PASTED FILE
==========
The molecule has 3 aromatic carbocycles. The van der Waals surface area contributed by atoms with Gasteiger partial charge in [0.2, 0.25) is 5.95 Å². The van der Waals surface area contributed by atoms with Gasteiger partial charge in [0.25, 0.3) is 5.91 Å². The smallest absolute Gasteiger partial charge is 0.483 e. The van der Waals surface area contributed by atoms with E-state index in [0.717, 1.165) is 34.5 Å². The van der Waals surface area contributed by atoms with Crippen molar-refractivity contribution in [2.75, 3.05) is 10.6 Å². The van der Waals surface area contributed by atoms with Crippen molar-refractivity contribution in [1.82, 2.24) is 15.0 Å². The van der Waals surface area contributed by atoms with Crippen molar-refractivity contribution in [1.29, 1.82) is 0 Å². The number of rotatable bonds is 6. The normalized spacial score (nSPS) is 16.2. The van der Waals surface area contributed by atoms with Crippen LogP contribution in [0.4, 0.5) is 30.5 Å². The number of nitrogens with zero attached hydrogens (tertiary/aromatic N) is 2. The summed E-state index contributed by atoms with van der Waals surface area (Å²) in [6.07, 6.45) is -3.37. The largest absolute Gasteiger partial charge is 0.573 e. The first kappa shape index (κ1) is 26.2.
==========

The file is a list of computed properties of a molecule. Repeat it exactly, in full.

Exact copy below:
The molecule has 3 aromatic carbocycles. The van der Waals surface area contributed by atoms with Gasteiger partial charge in [0.2, 0.25) is 5.95 Å². The van der Waals surface area contributed by atoms with Gasteiger partial charge in [0.25, 0.3) is 5.91 Å². The smallest absolute Gasteiger partial charge is 0.483 e. The van der Waals surface area contributed by atoms with E-state index in [0.717, 1.165) is 34.5 Å². The van der Waals surface area contributed by atoms with Crippen molar-refractivity contribution in [2.75, 3.05) is 10.6 Å². The van der Waals surface area contributed by atoms with Crippen molar-refractivity contribution in [1.82, 2.24) is 15.0 Å². The van der Waals surface area contributed by atoms with Crippen molar-refractivity contribution in [1.29, 1.82) is 0 Å². The number of rotatable bonds is 6. The normalized spacial score (nSPS) is 16.2. The van der Waals surface area contributed by atoms with Crippen LogP contribution in [0.4, 0.5) is 30.5 Å². The number of nitrogens with zero attached hydrogens (tertiary/aromatic N) is 2. The summed E-state index contributed by atoms with van der Waals surface area (Å²) in [6.07, 6.45) is -3.37. The largest absolute Gasteiger partial charge is 0.573 e. The first kappa shape index (κ1) is 26.2.